Our goal was to evaluate the determinants of [Cl-]plasma during the first postoperative day, especially with respect to the relationship between strong ion input through intravenous fluids and strong ion output by the kidneys. Our hypothesis was that the modifications in [Cl-]plasma are largely dependent on the behavior of the urinary strong ion difference ([SID]urine=[Na+]plasma+[K+]plasma-[Cl-]urine) and not on differences in the fluids administered.


This was a prospective cohort study conducted in a teaching intensive care unit. We included consecutive patients admitted during the immediate postoperative period over ten months. Patients with renal failure (serum creatinine levels >1.7mg/dL) or bladder irrigation, patients without urinary catheterization, and patients with incomplete data were excluded.

Our study was approved by the Institutional Review Board (#17,032,010). Standard procedures were applied in the diagnosis; thus, only permission to use these data was requested from patients or relatives.


At intensive care unit (ICU) admission, demographic data (age, gender), the Acute Physiology and Chronic Health Evaluation II (APACHE II) score,(11) the predicted risk of mortality, and the Sequential Organ Failure Assessment (SOFA) score(12) were calculated. Arterial blood samples were analyzed for gases (AVL OMNI 9, Roche Diagnostics, Graz, Austria); strong ion concentrations, including [Na+], [K+] and [Cl-] (selective electrode ion, AEROSET, Abbott Laboratories, Abbott Park, Illinois, U.S.A.); [Ca++] (selective electrode ion, AVL OMNI 9), [Mg++] (Arsenazo dye/Mg complex); [albumin] (Bromcresol-sulfonphthaleinyl); [Pi-] (molybdate-vanadate); and [lactate] (selective electrode ion, AVL OMNI 9). [Na+], [K+] and [Cl-] were also measured in the urine. These measurements were repeated 24 hours later. The volume and characteristics of the fluids administered during the surgery and the first postoperative day were also recorded.

We calculated the [HCO3-] and extracellular base excess ([BE]) using the Henderson-Hasselbalch(13,14) and Van Slyke equations.(15,16) The plasma anion gap ([AG]) was calculated as [AG]=([Na+]+[K+])-([Cl-]+[HCO3-])(17) and was corrected for the effects of an abnormal albumin concentration:(18) [AG]corrected (mmol/L)=[AG]observed+0.25 * ([normal albumin] - [observed albumin])(in g/L). The [SID]urine was calculated as [SID]urine=([Na+]urine+[K+]urine)-[Cl-]urine,(10) and the [SID] effective was calculated as [SID]effective=[HCO3-]+[albumin-]+[Pi-].(19) Normal values of [SID]effective are 40±2mmol/L.(20) The apparent [SID] was calculated as [SID]apparent=[Na+]+[K+]+[Ca++]+[Mg++]-[Cl-].(20) The [albumin-] (g/L) and [Pi-] (mmol/L) were calculated based on measured values and pH using the following equations: [albumin- ]=[albumin] * (0.123 * pH-0.631) and [Pi-]=[Pi] * (0.309 * pH-0.469), respectively.(19) The strong ion gap ([SIG]) consists of strong anions other than [Cl-], including lactate, ketoacids and other organic anions, and sulfate, and was calculated as [SIG]=[SID]apparent-[SID]effective.(19) We adjusted the [Cl-] and [SIG] for water excess/deficit by multiplying the observed value by a correcting factor ([Na+]normal/[Na+]observed).(19) Normal values of [SIG] are 2±2mmol/L.(20)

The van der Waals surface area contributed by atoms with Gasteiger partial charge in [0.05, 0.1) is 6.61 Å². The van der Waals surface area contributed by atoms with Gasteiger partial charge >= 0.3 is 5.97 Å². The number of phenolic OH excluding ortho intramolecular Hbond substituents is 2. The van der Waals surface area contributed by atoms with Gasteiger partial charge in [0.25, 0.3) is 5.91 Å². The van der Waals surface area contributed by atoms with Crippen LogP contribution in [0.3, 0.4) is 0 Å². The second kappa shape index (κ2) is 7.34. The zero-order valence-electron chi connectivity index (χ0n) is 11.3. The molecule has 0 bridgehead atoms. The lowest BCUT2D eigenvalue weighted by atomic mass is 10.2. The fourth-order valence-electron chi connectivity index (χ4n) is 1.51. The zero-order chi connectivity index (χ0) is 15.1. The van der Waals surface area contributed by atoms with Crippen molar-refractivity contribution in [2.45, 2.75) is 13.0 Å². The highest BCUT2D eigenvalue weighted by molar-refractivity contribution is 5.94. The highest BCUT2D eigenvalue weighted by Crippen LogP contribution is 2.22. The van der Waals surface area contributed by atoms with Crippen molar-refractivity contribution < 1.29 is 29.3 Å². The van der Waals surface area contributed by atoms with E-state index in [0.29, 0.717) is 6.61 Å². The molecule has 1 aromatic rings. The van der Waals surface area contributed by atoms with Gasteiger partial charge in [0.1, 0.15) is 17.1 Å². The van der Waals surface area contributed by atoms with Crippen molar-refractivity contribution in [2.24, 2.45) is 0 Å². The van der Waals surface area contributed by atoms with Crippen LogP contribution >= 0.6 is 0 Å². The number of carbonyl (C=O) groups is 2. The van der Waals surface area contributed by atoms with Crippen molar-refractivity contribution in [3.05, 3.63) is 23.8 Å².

Data analysis

Patients were assigned to one of three groups according to their variation in [Cl-]plasma over the 24 hours period: increased [Cl-]plasma (increase ≥2mmol/L), decreased [Cl-]plasma (decrease ≥2mmol/L), and unchanged [Cl-]plasma (change <2mmol/L).

A normal distribution was confirmed using the Kolmogorov-Smirnov test. One-way or two-way repeated measures ANOVA followed by post-hoc tests was used to identify specific differences between and within groups. A multiple linear regression analysis was performed to identify independent predictors of the 24 hours [Cl-]plasma variation. A p value <0.05 was considered significant.


A total of 220 patients were screened. Out of these patients, 148 of them were included, and 72 were excluded because of serum creatinine levels >1.7mg/dL (n=11), bladder irrigation (n=20), a lack urinary catheterization (n=23), incomplete data registration (n=15), or death during the study period (n=3).

The [Cl-]plasma increased in 39 patients, decreased in 56, and remained unchanged in 53. Table 1 summarizes the epidemiologic and clinical conditions of the patients. There were no differences in the plasma creatinine levels among the three groups. The 24 hours changes in creatinine plasma concentration were 0.0±0.2, 0.0±0.3, and -0.1±0.4 in the increased [Cl-]plasma, decreased [Cl-]plasma, and unchanged [Cl-]plasma groups, respectively (p=NS). The percentages of patients who met the criterion for stage 1 of the AKIN classification (increase in the plasma creatinine concentration ≥0.3mg%) were 10, 14, and 15%, respectively (p=NS).

Table 1 - Epidemiological and clinical data
  Increased Decreased Unchanged
[Cl-]plasma [Cl-]plasma [Cl-]plasma
N 39 56 53
Gender, male 16 (41) 23 (39) 23 (43)